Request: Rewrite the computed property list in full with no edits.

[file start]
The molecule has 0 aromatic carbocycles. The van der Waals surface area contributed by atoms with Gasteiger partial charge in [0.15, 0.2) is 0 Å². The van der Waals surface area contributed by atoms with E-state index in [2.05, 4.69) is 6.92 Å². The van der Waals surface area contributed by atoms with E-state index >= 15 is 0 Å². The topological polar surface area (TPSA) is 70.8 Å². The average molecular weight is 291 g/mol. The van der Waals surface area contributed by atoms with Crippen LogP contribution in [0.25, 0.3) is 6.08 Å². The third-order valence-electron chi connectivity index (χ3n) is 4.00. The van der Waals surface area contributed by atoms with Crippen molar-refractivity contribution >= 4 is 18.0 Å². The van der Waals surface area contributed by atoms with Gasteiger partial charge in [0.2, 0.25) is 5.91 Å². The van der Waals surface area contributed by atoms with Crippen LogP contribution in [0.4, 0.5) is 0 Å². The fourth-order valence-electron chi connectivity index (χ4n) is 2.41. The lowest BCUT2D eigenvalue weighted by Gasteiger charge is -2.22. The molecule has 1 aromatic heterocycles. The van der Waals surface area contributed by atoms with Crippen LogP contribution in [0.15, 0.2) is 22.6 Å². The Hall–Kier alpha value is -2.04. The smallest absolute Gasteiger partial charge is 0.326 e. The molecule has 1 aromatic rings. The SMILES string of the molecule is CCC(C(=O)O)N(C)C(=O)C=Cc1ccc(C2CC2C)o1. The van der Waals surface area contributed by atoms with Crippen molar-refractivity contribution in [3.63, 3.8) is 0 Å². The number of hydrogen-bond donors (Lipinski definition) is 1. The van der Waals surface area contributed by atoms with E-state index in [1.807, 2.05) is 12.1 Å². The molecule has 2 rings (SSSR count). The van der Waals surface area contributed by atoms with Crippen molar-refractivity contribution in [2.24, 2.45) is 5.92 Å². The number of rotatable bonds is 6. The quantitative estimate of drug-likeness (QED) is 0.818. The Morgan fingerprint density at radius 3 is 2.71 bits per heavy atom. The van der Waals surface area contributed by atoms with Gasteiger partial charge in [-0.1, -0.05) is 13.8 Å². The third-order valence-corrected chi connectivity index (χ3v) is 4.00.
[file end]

The molecule has 0 aromatic carbocycles. The van der Waals surface area contributed by atoms with Gasteiger partial charge in [0.15, 0.2) is 0 Å². The van der Waals surface area contributed by atoms with E-state index in [2.05, 4.69) is 6.92 Å². The van der Waals surface area contributed by atoms with E-state index >= 15 is 0 Å². The topological polar surface area (TPSA) is 70.8 Å². The average molecular weight is 291 g/mol. The van der Waals surface area contributed by atoms with Crippen LogP contribution in [0.25, 0.3) is 6.08 Å². The third-order valence-electron chi connectivity index (χ3n) is 4.00. The van der Waals surface area contributed by atoms with Crippen molar-refractivity contribution >= 4 is 18.0 Å². The van der Waals surface area contributed by atoms with Gasteiger partial charge in [0.2, 0.25) is 5.91 Å². The van der Waals surface area contributed by atoms with Crippen LogP contribution in [0.4, 0.5) is 0 Å². The fourth-order valence-electron chi connectivity index (χ4n) is 2.41. The lowest BCUT2D eigenvalue weighted by Gasteiger charge is -2.22. The molecule has 1 aromatic heterocycles. The van der Waals surface area contributed by atoms with Crippen LogP contribution in [0.15, 0.2) is 22.6 Å². The Hall–Kier alpha value is -2.04. The smallest absolute Gasteiger partial charge is 0.326 e. The molecule has 1 aromatic rings. The SMILES string of the molecule is CCC(C(=O)O)N(C)C(=O)C=Cc1ccc(C2CC2C)o1. The van der Waals surface area contributed by atoms with Crippen molar-refractivity contribution in [3.63, 3.8) is 0 Å². The number of hydrogen-bond donors (Lipinski definition) is 1. The van der Waals surface area contributed by atoms with E-state index in [1.807, 2.05) is 12.1 Å². The molecule has 2 rings (SSSR count). The van der Waals surface area contributed by atoms with Crippen molar-refractivity contribution in [2.24, 2.45) is 5.92 Å². The number of rotatable bonds is 6. The quantitative estimate of drug-likeness (QED) is 0.818. The Morgan fingerprint density at radius 3 is 2.71 bits per heavy atom. The van der Waals surface area contributed by atoms with Gasteiger partial charge in [-0.1, -0.05) is 13.8 Å². The third-order valence-corrected chi connectivity index (χ3v) is 4.00.